Thursday, 7 June 2007

Is This the Most Important Animal in the World?

I was watching Springwatch last night and Bill Oddie said something that I had heard before, and it resonated. If all the bees in the world were wiped out then the human species would die out within seven years! That may sound alarmist but it does emphasise how important bees are in the natural world. No pollinators no food. There are other pollinators than bees, but they are the vast majority. Bees are in the superfamily Apoidiea. There are slightly fewer than 20,000 known species of bee, though many are undescribed and the actual number is probably higher. They are found on every continent except Antarctica in every habitat on the planet that contains flowering plants.

In the UK many of our Bumble bees, there are currently 22 species are declining, which is sad as they are beautiful creatures. The can be difficult to identify,but I think that this one is the Buff-tailed Bumble-bee, Bombus terrestris, one of the commonest species. It is feeding on another of the "wild" plants growing in the garden, Red Valerian (Centranthus ruber), it is a native of the Mediterranean region but has become naturalised in the UK and many other parts of the world. It attracts many bees, butterflies and moths and is a must in a wild-life garden.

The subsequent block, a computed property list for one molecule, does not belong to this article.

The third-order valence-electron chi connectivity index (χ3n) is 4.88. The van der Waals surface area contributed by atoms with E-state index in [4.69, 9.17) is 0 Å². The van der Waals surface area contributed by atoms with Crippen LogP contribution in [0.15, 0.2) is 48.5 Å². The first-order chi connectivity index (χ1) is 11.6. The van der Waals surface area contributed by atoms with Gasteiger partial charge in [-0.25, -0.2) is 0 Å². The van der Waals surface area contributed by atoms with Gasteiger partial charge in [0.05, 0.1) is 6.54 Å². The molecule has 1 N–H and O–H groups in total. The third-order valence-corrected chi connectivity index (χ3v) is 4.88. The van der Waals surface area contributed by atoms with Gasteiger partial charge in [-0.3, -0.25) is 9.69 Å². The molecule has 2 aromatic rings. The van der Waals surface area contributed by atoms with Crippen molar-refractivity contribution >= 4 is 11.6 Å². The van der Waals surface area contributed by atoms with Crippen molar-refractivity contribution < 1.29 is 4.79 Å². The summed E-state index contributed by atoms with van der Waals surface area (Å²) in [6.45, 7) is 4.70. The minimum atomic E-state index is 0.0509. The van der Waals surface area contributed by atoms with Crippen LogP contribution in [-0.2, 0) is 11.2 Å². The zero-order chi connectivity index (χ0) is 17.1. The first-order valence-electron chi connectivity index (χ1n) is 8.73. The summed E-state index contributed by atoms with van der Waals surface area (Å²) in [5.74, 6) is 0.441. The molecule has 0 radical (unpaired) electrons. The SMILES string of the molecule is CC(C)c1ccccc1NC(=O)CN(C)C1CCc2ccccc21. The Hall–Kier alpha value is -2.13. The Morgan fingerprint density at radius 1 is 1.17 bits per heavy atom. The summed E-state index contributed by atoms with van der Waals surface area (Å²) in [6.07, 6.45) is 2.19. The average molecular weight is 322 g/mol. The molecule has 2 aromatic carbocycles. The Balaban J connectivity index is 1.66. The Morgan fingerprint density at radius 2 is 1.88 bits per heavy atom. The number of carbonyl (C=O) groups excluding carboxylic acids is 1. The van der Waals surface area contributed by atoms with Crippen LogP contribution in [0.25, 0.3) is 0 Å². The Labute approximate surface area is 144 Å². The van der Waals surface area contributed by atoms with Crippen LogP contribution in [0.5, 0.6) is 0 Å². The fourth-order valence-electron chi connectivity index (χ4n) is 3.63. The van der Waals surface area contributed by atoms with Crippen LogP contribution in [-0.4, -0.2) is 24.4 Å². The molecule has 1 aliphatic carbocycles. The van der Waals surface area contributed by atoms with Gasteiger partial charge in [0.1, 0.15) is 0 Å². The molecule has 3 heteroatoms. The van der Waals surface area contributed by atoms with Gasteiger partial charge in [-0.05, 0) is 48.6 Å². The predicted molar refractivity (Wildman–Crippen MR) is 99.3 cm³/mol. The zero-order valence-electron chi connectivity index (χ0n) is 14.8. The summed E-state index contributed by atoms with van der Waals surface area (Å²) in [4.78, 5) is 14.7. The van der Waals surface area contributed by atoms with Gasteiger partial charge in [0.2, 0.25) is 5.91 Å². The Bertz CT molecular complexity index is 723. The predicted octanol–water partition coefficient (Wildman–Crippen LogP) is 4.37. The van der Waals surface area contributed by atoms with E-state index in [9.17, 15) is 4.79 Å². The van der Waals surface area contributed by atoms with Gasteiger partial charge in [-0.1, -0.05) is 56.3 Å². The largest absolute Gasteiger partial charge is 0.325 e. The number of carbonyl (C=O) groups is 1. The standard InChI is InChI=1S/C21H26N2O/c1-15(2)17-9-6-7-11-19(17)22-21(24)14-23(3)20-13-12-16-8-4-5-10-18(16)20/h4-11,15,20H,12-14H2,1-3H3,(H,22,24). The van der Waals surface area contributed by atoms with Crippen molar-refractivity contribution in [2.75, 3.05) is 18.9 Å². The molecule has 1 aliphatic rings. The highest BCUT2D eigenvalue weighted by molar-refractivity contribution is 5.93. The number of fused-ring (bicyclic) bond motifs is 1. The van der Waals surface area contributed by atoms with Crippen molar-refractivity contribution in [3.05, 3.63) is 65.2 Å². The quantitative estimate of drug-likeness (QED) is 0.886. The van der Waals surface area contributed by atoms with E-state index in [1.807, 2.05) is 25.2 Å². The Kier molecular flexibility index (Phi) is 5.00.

This is my 200th posting on this blog and its has been an enjoyable experience, I hope to continue to the next century.


tut-tut said...

Congrats on 200!

Bees in the U.S. are apparently "mysteriously" disapearing. Perhaps all the agribusiness is to blame.

Josy said...

Congratulations! Here's to 200 more!

...that, is, of course, if bees are still pollinating the grape flowers and allowing us to make celebretory wines.